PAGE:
According to Apple firmware gurus Steven Troughton-Smith and Guilherme Rambo, the upcoming iMac Pro will feature an A10 Fusion coprocessor to enable two interesting new features. "The first is the ability for the iMac Pro to feature always-on 'Hey, Siri' voice command support, similar to what's currently available on more recent iPhone devices," reports The Verge. "[T]he bigger implication of the A10 Fusion is for a less user-facing function, with Apple likely to use the coprocessor to enable SecureBoot on the iMac Pro." From the report: In more practical terms, it means that Apple will be using the A10 Fusion chip to handle the initial boot process and confirm that software checks out, before passing things off to the regular x86 Intel processor in your Mac. It's not something that will likely change how you use your computer too much, like the addition of "Hey, Siri" support will, but it's a move toward Apple experimenting with an increased level of control over its software going forward.
Software

Google Is Working On Fuchsia OS Support For Apple's Swift Programming Language (androidpolice.com) 54

An anonymous reader shares a report from Android Police: Google's in-development operating system, named "Fuchsia," first appeared over a year ago. It's quite different from Android and Chrome OS, as it runs on top of the real-time "Magenta" kernel instead of Linux. According to recent code commits, Google is working on Fuchsia OS support for the Swift programming language. If you're not familiar with it, Swift is a programming language developed by Apple, which can be used to create iOS/macOS/tvOS/watchOS applications (it can also compile to Linux). Apple calls it "Objective-C without the C," and on the company's own platforms, it can be mixed with existing C/Objective-C/C++ code (similar to how apps on Android can use both Kotlin and Java in the same codebase). We already know that Fuchsia will support apps written in Dart, a C-like language developed by Google, but it looks like Swift could also be supported. On Swift's GitHub repository, a pull request was created by a Google employee that adds Fuchsia OS support to the compiler. At the time of writing, there are discussions about splitting it into several smaller pull requests to make reviewing the code changes easier.
Iphone

Apple Could Have Brought a Big iPhone X Feature To Older iPhone But Didn't, Developer Says (twitter.com) 64

Steven Troughton-Smith, a prominent iOS developer best known for combing new software codes for references for upcoming features, over the weekend indicated that portrait mode lighting effects, a major feature in the current iPhone generation -- iPhone 8 Plus, and iPhone X, could technically be added to iPhone 7 Plus from last year. The feature works like this: you take a picture, go to the photos app on your new iPhone and play with the "Lighting" effects. He writes: So yeah you just need to hexedit the metadata in the HEIC. Not quite sure where, I copied a whole section from an iPhone X Portrait Mode photo and it worked. Original photo taken on 7 Plus on iOS 11. Someone could automate this. Just to add insult to injury, if you AirDrop that photo back to the iPhone 7 Plus now it shows the Portrait Lighting UI, and lets you change mode. So Portrait Lighting is 100% an artificial software limitation. 7 Plus photos can have it, 7 Plus can do it.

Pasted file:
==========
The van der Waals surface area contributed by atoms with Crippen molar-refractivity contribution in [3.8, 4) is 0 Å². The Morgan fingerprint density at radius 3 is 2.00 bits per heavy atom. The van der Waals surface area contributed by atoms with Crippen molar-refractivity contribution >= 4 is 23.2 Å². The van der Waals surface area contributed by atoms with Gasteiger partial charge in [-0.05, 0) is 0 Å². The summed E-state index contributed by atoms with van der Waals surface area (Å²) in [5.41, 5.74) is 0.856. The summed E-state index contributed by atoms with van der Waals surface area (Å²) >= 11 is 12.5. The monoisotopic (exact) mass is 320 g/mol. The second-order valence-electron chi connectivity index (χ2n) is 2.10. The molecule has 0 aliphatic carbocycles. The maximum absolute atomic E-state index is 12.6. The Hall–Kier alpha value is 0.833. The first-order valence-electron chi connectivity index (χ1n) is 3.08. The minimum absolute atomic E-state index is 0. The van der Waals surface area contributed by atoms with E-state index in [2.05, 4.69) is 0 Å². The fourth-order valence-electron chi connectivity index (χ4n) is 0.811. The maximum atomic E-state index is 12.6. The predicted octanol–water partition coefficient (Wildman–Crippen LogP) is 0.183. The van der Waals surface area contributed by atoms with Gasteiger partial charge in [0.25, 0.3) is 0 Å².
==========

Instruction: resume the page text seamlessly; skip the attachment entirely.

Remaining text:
Iphone

10-Year-Old Boy Cracks the Face ID On Both Parents' IPhone X (wired.com) 300

An anonymous reader writes: A 10-year-old boy discovered he could unlock his father's phone just by looking at it. And his mother's phone too. Both parents had just purchased a new $999 iPhone X, and apparently its Face ID couldn't tell his face from theirs. The unlocking happened immediately after the mother told the son that "There's no way you're getting access to this phone."

Experiments suggest the iPhone X was confused by the indoor/nighttime lighting when the couple first registered their faces. Apple's only response was to point to their support page, which states that "the statistical probability is different...among children under the age of 13, because their distinct facial features may not have fully developed. If you're concerned about this, we recommend using a passcode to authenticate." The boy's father is now offering this advice to other parents. "You should probably try it with every member of your family and see who can access it."

And his son just "thought it was hilarious."

Iphone

Apple Fixes the iPhone X 'Unresponsive When It's Cold' Bug (arstechnica.com) 42

An anonymous reader quotes Ars Technica: Apple released iOS 11.1.2 for iPhones and iPads Thursday afternoon. It's a minor, bug-fix update that benefits iPhone X users who encountered issues after acquiring the new phone just under two weeks ago... The update fixes just two problems. The first is "an issue where the iPhone X screen becomes temporarily unresponsive to touch after a rapid temperature drop." Last week, some iPhone X owners began reporting on Reddit and elsewhere that their touchscreens became temporarily unresponsive when going outside into the cold... The update also "addresses an issue that could cause distortion in Live Photos and videos captured with iPhone X."
The article notes that the previous update "fixed a strange and widely mocked autocorrect bug that turned the letter 'i' into strange characters."

"To date, iOS 11's updates have largely been bug fixes."